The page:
|WAAC recruitment poster, 1943|
During World War Two, young men receive a significant amount of attention in joining the service or being drafted to serve. Rightly, we need to recognize their service to the country. Yet, many young women also served in the military. Their service also warrants recognition.
There were a few opportunities for young women to serve the country during the war. The government called upon women flyers to ferry aircraft to Britain that had been manufactured in the United States. Nurses served an equally important role in the military. And a multitude of administrative duties put the efforts of women enlistees to the task.
The first of the women branches of service, other than nurses, organized as the Women’s Army Auxiliary Corps. Beginning in 1942, the Army recruited 150,000 women to serve in administrative duties and still later as mechanics stationed around the United States. In February 1943, Carol Jean Briggs, of Elk River, joined the WAAC service. Ms. Briggs taught school in Elk River for two years before enlisting, explaining her experience might be better utilized in the army. At the same time, Betty Truman joined the Army nurse’s corps as a second Lieutenant.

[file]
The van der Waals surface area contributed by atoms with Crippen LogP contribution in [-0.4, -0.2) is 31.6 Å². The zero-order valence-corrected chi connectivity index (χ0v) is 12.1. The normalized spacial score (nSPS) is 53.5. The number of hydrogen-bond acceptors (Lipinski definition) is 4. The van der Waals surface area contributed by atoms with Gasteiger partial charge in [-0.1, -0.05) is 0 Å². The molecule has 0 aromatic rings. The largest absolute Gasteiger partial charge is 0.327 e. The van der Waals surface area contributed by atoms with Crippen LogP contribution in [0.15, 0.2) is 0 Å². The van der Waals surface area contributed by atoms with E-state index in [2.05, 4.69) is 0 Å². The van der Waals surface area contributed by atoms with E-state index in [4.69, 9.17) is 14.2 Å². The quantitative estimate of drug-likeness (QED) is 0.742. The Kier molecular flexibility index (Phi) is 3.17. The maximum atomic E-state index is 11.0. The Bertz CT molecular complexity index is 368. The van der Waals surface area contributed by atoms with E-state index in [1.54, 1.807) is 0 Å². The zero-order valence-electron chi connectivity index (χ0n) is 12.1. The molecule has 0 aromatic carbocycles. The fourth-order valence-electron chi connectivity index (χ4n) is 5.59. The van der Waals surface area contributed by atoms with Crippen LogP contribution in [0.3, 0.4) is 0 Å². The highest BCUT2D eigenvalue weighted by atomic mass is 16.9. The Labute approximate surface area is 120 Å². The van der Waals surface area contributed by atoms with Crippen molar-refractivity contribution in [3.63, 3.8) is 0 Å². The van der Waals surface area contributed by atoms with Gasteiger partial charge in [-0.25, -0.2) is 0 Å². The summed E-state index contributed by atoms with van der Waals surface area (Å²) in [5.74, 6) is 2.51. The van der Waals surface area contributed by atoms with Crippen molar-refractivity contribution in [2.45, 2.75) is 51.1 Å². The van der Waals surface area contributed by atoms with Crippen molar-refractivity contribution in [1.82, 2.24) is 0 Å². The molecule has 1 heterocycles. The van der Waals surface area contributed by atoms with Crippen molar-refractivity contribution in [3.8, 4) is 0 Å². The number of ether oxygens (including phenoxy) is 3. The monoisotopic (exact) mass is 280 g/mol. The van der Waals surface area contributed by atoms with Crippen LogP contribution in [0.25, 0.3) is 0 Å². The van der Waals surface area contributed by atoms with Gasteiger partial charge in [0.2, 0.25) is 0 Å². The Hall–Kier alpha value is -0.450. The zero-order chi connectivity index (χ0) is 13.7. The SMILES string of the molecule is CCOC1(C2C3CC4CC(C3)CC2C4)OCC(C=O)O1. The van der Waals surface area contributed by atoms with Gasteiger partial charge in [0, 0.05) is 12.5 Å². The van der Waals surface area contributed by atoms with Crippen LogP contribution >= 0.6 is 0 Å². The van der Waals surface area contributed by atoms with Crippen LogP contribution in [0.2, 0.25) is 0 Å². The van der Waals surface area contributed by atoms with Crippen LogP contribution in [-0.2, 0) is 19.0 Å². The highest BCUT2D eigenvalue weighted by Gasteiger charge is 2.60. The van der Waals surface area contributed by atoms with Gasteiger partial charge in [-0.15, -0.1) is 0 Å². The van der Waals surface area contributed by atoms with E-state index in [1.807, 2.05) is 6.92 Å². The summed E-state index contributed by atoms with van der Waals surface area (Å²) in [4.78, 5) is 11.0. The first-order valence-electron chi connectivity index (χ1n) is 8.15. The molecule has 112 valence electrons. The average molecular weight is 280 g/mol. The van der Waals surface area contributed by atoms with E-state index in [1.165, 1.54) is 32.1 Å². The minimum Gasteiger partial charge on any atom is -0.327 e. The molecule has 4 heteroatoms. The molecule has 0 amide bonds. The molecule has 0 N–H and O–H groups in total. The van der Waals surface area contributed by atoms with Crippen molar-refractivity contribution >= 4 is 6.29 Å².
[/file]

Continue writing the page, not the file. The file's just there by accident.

Later on, in 1943, the Women’s Army Auxiliary Corps reorganized as the Women’s Army Corps. Their work proved so successful, the Navy created the WAVES; the Coast Guard created the SPARS; and the United States Marine Corps organized their Women’s Reserve. General Douglas MacArthur described the WAC’s as “his best soldiers” because of they complained less and worked harder than most men.
Perhaps the most secretive of the women in war time service involved the code breakers and translators stationed along the west coast in the war against Japan. Francis Scroggins Beck, of rural Elk River, served as a cryptologist for serval years during the war. As a cryptologist she translated secretly intercepted communications from the Japanese.
Although only three listed, a number of women in Elk River and Sherburne County joined the military effort to fight the war. Sherburne County recognized the men drafted into service. Women enlistees quietly went about the business of war with little or no recognition of their service.
Ladies, thank You.